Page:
GreenSky Credit originated at much the same time as many of the other tech start ups in Silicon Valley. The company is located in Atlanta, Georgia, and it operates online to help provide consumers with online loan access. David Zalik is the current Chief Executive Officer of the firm.
David Zalik is one of the co-founders of GreenSky Credit. The company has been in existence since 2006. He is a savvy entrepreneur, and this technology financial startup company rapidly became very popular and very successful. They have arranged loans to homeowners for home improvements and other purposes. By 2012, the company reportedly arranged approximately $5 billion in loans for its customers. GreenSky Credit works with numerous federally insured financial lending institutions that provide the funding.
Unlike many other tech startups that offer their employees free lunches and a host of other extra benefits, David does not run his company in the same way. He thinks differently in many ways, and that way of thinking has proven to be a huge financial step for the company. While some other CEO’s opt to maintain their companies as privately owned entities for different reasons, David Zalik thought differently. He saw the potential of taking the company public, and the company did go public in May of 2018. It has been reported by Forbes that David is a billionaire, with paper assets of approximately $2.5 billion.
David has an interesting background and early life before his success story at GreenSky Credit. He grew up in the United States as a toddler and onward. His family moved from Israel to Alabama when he was 4 years old. From his young days, he was always fascinated with the computer, and he displayed a great aptitude for learning. He achieved an exceptionally high testing score at age 12. He was then invited by Auburn University to enroll in some courses there. His father worked at the University. He never attended high school, and instead he went on to begin his studies full time at the University at the age of 14.
Stream Energy, a major supplier of energy services based in Dallas Texas and a long-time participant in corporate philanthropy, was featured on Patch earlier this year for their company’s philanthropic efforts through the founding of Stream Cares, a dedicated corporate charity foundation that put a formal face on Stream Energy’s long history of ongoing philanthropic activities.
Featured in the Patch’s article are many examples of Stream Cares’ more recent philanthropic efforts. After Hurricane Harvey, Stream Cares partnered with Hope Supply Co. to help alleviate the suffering of those who lost their homes. While many corporations simply throw money at a problem and walk away, Stream Energy decided to utilize their charity foundation to get far more involved and provide a positive experience for those affected, and particularly for the children affected by the storm. In order to do so, Stream Cares covered the cost for more than 1,000 children to attend the annual event Splash for Hope.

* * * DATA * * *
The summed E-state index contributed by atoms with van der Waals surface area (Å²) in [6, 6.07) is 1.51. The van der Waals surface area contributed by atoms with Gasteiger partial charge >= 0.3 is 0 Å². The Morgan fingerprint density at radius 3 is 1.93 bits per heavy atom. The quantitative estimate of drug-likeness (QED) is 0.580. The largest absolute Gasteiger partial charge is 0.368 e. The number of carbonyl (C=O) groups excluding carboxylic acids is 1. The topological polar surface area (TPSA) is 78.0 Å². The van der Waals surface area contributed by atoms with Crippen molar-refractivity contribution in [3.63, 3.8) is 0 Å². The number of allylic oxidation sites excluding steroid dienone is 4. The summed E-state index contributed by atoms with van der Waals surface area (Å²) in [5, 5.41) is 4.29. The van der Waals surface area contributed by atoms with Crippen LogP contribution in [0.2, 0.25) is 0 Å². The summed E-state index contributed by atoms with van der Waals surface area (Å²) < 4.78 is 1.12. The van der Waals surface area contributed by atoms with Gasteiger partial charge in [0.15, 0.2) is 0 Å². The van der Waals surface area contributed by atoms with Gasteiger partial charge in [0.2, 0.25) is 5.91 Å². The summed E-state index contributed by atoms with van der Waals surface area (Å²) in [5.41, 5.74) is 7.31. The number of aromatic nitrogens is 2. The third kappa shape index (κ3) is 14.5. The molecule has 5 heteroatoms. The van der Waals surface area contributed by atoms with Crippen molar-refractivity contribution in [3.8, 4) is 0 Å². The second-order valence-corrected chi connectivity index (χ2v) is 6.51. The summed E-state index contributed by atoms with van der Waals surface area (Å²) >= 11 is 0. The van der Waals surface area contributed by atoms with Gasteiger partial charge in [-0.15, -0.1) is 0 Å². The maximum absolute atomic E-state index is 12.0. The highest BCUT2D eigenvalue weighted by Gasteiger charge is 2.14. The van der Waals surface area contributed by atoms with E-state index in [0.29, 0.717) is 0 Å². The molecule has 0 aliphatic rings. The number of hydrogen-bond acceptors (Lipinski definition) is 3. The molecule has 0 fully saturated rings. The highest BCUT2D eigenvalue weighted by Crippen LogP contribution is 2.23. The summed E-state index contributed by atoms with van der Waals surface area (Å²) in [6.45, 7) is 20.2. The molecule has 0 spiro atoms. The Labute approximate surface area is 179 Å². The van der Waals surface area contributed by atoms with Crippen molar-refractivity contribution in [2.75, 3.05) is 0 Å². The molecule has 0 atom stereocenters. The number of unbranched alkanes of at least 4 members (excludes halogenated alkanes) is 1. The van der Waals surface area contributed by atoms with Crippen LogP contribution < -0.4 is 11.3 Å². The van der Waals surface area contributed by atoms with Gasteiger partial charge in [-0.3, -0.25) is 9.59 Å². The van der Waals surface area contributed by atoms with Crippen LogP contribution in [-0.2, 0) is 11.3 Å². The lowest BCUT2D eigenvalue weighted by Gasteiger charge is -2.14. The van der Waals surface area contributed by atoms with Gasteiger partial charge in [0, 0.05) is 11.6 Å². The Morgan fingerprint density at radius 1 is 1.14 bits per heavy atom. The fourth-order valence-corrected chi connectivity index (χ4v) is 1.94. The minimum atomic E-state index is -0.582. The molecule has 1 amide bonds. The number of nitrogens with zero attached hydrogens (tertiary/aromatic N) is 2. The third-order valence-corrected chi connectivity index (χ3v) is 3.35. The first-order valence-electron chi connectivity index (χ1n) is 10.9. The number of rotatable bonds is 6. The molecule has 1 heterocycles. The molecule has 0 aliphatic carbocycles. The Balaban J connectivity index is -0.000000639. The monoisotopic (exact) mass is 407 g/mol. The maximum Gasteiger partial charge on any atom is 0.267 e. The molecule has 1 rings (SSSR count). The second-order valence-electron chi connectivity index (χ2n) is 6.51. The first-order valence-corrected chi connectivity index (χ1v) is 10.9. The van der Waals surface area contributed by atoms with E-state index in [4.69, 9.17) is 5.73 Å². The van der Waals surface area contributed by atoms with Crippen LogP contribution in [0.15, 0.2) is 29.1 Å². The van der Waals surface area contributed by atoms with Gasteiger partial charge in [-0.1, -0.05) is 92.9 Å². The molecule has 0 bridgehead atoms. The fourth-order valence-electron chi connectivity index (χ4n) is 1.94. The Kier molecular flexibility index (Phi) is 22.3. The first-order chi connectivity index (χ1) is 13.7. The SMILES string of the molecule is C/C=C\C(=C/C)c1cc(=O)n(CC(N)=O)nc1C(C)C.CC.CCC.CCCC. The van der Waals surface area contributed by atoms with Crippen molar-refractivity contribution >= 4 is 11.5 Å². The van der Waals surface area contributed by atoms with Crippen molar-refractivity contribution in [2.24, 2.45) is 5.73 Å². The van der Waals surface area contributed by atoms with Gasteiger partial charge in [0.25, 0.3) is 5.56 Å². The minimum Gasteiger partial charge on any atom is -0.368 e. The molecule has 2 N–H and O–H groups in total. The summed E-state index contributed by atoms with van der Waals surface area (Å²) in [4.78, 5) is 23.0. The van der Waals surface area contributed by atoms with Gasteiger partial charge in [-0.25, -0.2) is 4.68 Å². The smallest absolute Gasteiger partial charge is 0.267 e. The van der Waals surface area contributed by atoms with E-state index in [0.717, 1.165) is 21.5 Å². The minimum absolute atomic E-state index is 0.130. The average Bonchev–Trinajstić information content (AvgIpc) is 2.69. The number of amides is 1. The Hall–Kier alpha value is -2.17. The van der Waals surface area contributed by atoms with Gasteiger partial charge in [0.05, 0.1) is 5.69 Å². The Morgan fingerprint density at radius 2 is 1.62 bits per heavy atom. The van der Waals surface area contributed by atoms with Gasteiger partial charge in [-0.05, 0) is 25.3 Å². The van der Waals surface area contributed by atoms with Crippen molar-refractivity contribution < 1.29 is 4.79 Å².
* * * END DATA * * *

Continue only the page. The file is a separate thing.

In another tragedy, when multiple tornadoes struck Northern Texas before Christmas in 2016, Stream Energy associates actively teamed up with the Salvation Army to raise funds for those in need of assistance. The company then matched the funds that had been raised to double the amount gathered from donations.
However, Stream Energy does not only assist during natural disasters and tragedies. Ongoing efforts to support our military and veterans is also a priority to them. One example of those efforts is Operation Once in a Lifetime, where Stream Cares stepped in to provide financial and moral support for veterans and donated transportation for the less fortunate veterans to be able to attend a special lunch at a popular Texas restaurant. Stream Cares then co-hosted the American Girl Doll Experience for 10 daughters of military members and stream associates got personally involved by supporting the girls through the event.
While Texas is among the least generous states, Stream Energy, through their Stream Cares foundation, is doing their best to make up for the lack of philanthropic and altruistic efforts around the state, and they regularly make it a core principal of their daily operations.